Women and Enlightenment in Eighteenth-Century Britain

Isobel Grundy enjoys an unusual history of the growth of feminist debate and the notion of society

August 13, 2009

This splendid book puts forward as the great discovery of the British Enlightenment "that there is such a thing as society, that humans are principally intelligible as social beings, and that society itself is liable to change". Women were now first accorded both a history of their own and a role in the developing history of the world. That was the good news; the bad news was "the rise of increasingly polarised notions of gender difference" (dependent partly on current theories of anatomy) and a belief in separately gendered spheres of action. Good and bad news are inextricably enmeshed here, and so are warring interpretations of the same processes. The separate-spheres dogma seemed to become more flourishing the farther it diverged from accurate description of the real world: was this because women used it as a stalking horse or men espoused it in backlash?

The introduction alone suffices to show that this is a very unusual book. It presents a detailed and challengingly rigorous account of various issues central to intellectual history - the debate swirling around Bernard Mandeville as to whether virtue springs from moral choice or social conditioning, the nature and the history of "civilisation", and the challenge to Enlightenment concepts of the power of reason and the gradual self-betterment of humanity, first by the rediscovery of the Middle Ages and the glorification of codes of chivalry, and second by the growth of Evangelicalism. It does all this while treating women not solely as the territory fought over by controversialists, but as participants in the controversy.

Such challenging and satisfying history reconstructs and explicates complex intellectual systems, making them comprehensible to us who are 200 years and more divided from them. Today, when the Enlightenment, along with rationality and scientific thinking, function as whipping boys for some of modernity's most obviously damaging habits, it is salutory to read O'Brien's trenchant analysis. She reminds us how fluid, uncodified and contingent such systems of thought were in their heyday, how individual thinkers shaped and reshaped what most ordinary people accepted as givens, and how close is our continuing relation to that very different time. Even those who know some history may be doomed to repeat it. Historian William Robertson expressed indignation at native North American marriage contracts amounting to bride sale, at a time when marriage contracts in Britain were financial deals between father and bridegroom. Just so today, fury is voiced against Afghanistan for thinking of legalising marital rape, by people in Western countries where, until a bare generation ago, such rape had been legal and had never been otherwise.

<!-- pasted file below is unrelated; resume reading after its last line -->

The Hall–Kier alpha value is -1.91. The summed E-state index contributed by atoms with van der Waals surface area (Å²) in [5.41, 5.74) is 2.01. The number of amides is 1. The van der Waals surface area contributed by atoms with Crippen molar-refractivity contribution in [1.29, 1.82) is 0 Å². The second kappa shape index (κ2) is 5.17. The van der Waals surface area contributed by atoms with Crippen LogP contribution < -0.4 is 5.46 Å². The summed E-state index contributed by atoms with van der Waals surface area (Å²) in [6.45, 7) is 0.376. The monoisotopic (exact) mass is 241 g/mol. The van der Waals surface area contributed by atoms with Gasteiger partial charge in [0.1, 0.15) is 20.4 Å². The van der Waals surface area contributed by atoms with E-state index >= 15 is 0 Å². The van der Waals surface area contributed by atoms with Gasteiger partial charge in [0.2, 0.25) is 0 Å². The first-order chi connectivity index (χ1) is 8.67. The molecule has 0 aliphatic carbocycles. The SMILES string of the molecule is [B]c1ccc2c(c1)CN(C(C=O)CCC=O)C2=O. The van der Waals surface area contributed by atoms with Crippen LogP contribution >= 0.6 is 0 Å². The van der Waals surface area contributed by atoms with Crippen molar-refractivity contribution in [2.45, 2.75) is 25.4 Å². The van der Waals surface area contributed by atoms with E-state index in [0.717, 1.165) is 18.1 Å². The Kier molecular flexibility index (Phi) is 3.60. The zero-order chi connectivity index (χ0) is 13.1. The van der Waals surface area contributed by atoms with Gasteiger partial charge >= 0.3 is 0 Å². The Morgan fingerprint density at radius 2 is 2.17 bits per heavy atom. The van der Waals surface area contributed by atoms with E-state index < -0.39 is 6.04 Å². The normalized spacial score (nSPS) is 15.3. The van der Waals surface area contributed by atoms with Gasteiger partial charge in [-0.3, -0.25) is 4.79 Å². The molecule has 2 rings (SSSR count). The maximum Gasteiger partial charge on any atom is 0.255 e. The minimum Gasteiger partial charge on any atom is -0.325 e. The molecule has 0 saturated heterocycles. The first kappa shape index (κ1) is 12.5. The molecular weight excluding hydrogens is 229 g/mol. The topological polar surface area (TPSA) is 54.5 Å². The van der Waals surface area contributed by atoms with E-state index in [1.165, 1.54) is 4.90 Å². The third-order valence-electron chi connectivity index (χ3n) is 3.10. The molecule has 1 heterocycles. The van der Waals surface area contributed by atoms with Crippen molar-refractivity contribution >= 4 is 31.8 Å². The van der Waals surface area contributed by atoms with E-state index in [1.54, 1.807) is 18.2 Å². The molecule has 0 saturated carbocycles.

O'Brien moves effortlessly between male and female writers, between England, Scotland and continental Europe, and between known and obscure names. While focusing on the broad debate about human history and institutions, the book contributes to today's academic conversation about "feminism", from Mary Astell in the 1690s to Mary Wollstonecraft in the 1790s. A crucial development over that century was that "women came to define what was specific and superior about European culture". For Astell and her generation, the Cartesian elevation of rational powers offered a toehold on which to claim equality.

As philosophy came to define the human being less in terms of mind and more in terms of social organisation, women became more central but not more equal. Catharine Macaulay and Mary Wollstonecraft found they had to rewrite the accepted history of civilisation before they could challenge the "cult of chivalric manners", the belief that woman was weak so that man might be not only strong but also generous and forbearing: in a word, civilised. William Alexander could now publish a History of Women (1779) that is really, says O'Brien, "a history of politeness to women". Even the proto-feminist Elizabeth Montagu no longer supposed that the mind had no sex: of Macaulay she wrote, "I hate a woman's mind in men's cloaths."

Centre stage is taken here by Macaulay's philosophical Letters on Education (1780), and by Wollstonecraft's evolving response, from reviewing it when it appeared, to thoroughly assimilating and using it in her Vindication of the Rights of Woman in 1792. I know no better discussion of these two important texts and the relation between them. Its excellence is earned by its thorough grounding in myriad other works: Alexander's History of America, Gilbert Stuart's View of Society in Europe, Jemima Kindersley (hailed here as a disciple of Montesquieu), Susannah Dobson (an early proponent of the idea that history needs cultural history) and many more.

The final chapter reaches onwards, through early 19th-century practitioners of the "history of manners", to John Stuart Mill, Harriet Taylor and the beginnings of the campaign for women's suffrage. It finely exemplifies Sarah Austin's concept of "the great collective life called (a nation's) history".

Women and Enlightenment in Eighteenth-Century Britain

By Karen O'Brien

Cambridge University Press 318pp, £50.00 and £17.99

ISBN 9780521773492 and 47

Published 3 March 2009

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